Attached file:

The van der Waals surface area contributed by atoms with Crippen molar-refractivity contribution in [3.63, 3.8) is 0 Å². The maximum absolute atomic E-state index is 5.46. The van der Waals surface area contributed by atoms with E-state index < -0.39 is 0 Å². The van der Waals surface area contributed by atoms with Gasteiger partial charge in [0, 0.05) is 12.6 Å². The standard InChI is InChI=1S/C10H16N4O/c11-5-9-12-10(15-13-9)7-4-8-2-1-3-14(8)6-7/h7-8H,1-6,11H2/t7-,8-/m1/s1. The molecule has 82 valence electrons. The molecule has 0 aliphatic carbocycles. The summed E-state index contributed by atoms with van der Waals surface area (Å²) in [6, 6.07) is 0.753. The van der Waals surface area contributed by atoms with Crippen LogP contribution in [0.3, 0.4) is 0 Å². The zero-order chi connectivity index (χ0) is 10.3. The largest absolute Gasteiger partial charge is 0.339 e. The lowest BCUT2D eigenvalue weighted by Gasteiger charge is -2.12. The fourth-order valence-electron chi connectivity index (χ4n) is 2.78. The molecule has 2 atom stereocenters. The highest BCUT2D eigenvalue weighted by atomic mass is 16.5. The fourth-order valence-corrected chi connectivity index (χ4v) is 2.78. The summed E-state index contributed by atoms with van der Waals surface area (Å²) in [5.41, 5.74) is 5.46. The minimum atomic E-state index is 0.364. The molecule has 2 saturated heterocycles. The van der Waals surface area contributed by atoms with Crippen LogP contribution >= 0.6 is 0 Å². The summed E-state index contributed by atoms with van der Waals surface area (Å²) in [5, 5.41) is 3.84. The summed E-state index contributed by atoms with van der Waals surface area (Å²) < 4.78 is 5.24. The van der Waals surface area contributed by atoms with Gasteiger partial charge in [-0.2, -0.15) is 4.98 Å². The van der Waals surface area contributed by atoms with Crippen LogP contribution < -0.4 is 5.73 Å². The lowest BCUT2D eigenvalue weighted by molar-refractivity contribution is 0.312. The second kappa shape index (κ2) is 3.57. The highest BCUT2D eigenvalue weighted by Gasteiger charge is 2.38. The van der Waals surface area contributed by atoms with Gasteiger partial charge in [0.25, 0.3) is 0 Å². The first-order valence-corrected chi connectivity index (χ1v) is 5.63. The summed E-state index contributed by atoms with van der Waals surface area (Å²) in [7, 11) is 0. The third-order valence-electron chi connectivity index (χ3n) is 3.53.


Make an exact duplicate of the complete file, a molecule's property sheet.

The van der Waals surface area contributed by atoms with Crippen molar-refractivity contribution in [3.63, 3.8) is 0 Å². The maximum absolute atomic E-state index is 5.46. The van der Waals surface area contributed by atoms with E-state index < -0.39 is 0 Å². The van der Waals surface area contributed by atoms with Gasteiger partial charge in [0, 0.05) is 12.6 Å². The standard InChI is InChI=1S/C10H16N4O/c11-5-9-12-10(15-13-9)7-4-8-2-1-3-14(8)6-7/h7-8H,1-6,11H2/t7-,8-/m1/s1. The molecule has 82 valence electrons. The molecule has 0 aliphatic carbocycles. The summed E-state index contributed by atoms with van der Waals surface area (Å²) in [6, 6.07) is 0.753. The van der Waals surface area contributed by atoms with Crippen LogP contribution in [0.3, 0.4) is 0 Å². The zero-order chi connectivity index (χ0) is 10.3. The largest absolute Gasteiger partial charge is 0.339 e. The lowest BCUT2D eigenvalue weighted by Gasteiger charge is -2.12. The fourth-order valence-electron chi connectivity index (χ4n) is 2.78. The molecule has 2 atom stereocenters. The highest BCUT2D eigenvalue weighted by atomic mass is 16.5. The fourth-order valence-corrected chi connectivity index (χ4v) is 2.78. The summed E-state index contributed by atoms with van der Waals surface area (Å²) in [5.41, 5.74) is 5.46. The minimum atomic E-state index is 0.364. The molecule has 2 saturated heterocycles. The van der Waals surface area contributed by atoms with Crippen LogP contribution >= 0.6 is 0 Å². The summed E-state index contributed by atoms with van der Waals surface area (Å²) in [5, 5.41) is 3.84. The summed E-state index contributed by atoms with van der Waals surface area (Å²) < 4.78 is 5.24. The van der Waals surface area contributed by atoms with Gasteiger partial charge in [-0.2, -0.15) is 4.98 Å². The van der Waals surface area contributed by atoms with Crippen LogP contribution < -0.4 is 5.73 Å². The lowest BCUT2D eigenvalue weighted by molar-refractivity contribution is 0.312. The second kappa shape index (κ2) is 3.57. The highest BCUT2D eigenvalue weighted by Gasteiger charge is 2.38. The van der Waals surface area contributed by atoms with Gasteiger partial charge in [0.25, 0.3) is 0 Å². The first-order valence-corrected chi connectivity index (χ1v) is 5.63. The summed E-state index contributed by atoms with van der Waals surface area (Å²) in [7, 11) is 0. The third-order valence-electron chi connectivity index (χ3n) is 3.53.